Banking giant Wells Fargo was recently fined $1 billion by the Consumer Financial Protection Bureau (CFPB).
The fine is due to Wells Fargo’s inappropriate charges on:
- auto loan borrowers who took out force-placed insurance; and
- homebuyers and other prospective mortgage borrowers who were charged a fee for extending an interest rate lock when they should not have been charged.
Interest rate locks are used for homebuyers to secure their interest rate from when they receive mortgage preapproval through closing. The rate lock is usually good for 30 days, but sometimes closing cannot happen within those 30 days, for reasons including:
- delayed submission of documents;
- property defects;
- appraisal issues; and
- Wells Fargo processing delays which are neither the buyer’s nor seller’s fault.
Homebuyers impacted by the rate lock fees applied for or closed a mortgage with Wells Fargo between September 2013 and February 2017.
During this time, the lender’s written policy was not to charge a fee when extending an interest rate lock when it was primarily the lender’s fault that closing was delayed. But in some cases, the lender charged a fee to the homebuyer, even though it was the lender’s fault that closing was delayed, which was against their written policy.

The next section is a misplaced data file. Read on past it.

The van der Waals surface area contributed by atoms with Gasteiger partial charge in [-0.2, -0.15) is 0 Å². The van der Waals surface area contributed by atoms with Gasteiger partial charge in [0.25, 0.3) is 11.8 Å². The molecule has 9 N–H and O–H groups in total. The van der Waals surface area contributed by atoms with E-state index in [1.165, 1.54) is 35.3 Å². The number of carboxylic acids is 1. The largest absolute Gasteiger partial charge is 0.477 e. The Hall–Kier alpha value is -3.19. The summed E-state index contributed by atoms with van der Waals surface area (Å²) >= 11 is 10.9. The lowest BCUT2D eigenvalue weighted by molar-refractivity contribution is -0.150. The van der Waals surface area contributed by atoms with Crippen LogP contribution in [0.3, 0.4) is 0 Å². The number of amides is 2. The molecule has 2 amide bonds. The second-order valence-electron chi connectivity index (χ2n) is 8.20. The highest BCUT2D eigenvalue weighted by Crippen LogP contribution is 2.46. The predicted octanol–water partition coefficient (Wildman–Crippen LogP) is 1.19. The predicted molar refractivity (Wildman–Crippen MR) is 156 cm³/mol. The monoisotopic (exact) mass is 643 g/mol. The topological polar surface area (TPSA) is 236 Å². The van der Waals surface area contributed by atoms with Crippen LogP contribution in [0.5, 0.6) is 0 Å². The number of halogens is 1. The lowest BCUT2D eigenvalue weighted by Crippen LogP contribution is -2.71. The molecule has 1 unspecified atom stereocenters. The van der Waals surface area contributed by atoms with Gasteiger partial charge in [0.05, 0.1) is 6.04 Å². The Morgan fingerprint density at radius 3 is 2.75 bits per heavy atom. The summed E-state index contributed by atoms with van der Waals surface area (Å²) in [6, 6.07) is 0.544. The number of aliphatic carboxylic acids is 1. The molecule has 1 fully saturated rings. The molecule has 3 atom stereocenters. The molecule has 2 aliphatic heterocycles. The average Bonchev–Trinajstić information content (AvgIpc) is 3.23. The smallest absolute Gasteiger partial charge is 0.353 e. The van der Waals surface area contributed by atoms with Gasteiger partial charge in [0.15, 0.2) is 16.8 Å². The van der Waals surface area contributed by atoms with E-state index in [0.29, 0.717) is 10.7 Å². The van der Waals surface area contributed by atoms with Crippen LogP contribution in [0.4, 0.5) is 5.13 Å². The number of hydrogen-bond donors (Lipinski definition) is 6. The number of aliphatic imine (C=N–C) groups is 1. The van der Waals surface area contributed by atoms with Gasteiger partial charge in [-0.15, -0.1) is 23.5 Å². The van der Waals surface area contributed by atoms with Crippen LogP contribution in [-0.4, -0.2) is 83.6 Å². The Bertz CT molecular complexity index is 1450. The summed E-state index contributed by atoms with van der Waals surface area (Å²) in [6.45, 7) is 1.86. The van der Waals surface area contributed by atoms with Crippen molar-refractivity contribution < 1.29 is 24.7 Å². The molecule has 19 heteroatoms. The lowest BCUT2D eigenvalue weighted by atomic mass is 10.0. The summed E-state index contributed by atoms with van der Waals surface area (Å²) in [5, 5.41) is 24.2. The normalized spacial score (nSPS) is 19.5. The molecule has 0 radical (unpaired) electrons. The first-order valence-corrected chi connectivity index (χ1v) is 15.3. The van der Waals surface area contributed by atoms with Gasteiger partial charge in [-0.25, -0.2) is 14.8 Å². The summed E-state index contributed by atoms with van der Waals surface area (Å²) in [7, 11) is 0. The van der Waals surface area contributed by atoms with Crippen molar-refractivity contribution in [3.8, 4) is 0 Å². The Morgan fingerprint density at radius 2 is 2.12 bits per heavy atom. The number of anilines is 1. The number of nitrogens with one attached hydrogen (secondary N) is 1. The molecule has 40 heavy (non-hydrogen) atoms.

Further, Wells Fargo realized they were inconsistently applying their policy shortly after rolling it out, often charging a fee for a rate lock extension unnecessarily. But no concrete actions were taken to fix the issue until March 1, 2017, three-and-a-half years after the rate lock policy began.
What’s really noteworthy about this penalty is that it was levied by the CFPB shortly after the new director, Mick Mulvaney, an anti-regulatory Trump appointee, took over.
The new CFPB director’s mandate is “to fulfill the Bureau’s statutory responsibilities, but go no further.” Therefore, any bank to be fined under Mulvaney’s leadership must have harmed consumers considerably.
Watch for hidden charges
The homebuying process is overwhelming for even the most financially-savvy homebuyers, and by the end, the long list of charges and fees can blur together.
Still, Wells Fargo’s malpractice, which went unchallenged for over three years, shows just how important it is for homebuyers to pay attention to the myriad number of closing costs listed in the Closing Disclosure. [See RPI Form 402]
Buyer’s agents can help by directing clients to study carefully the Closing Disclosure received three or more days before closing, and compare it with the Loan Estimate received within three days of the lender receiving the buyer’s mortgage application. There should not be substantial differences between the two documents.
Even then, homebuyers need to be encouraged to speak up when a charge doesn’t make sense. Lenders are human, after all, and can make mistakes just like anyone else. If a buyer is concerned their query will delay closing or cause the sale to fail, remind them to read the Closing Disclosure as soon as they receive it so any necessary changes to the disclosure can be made in advance of closing.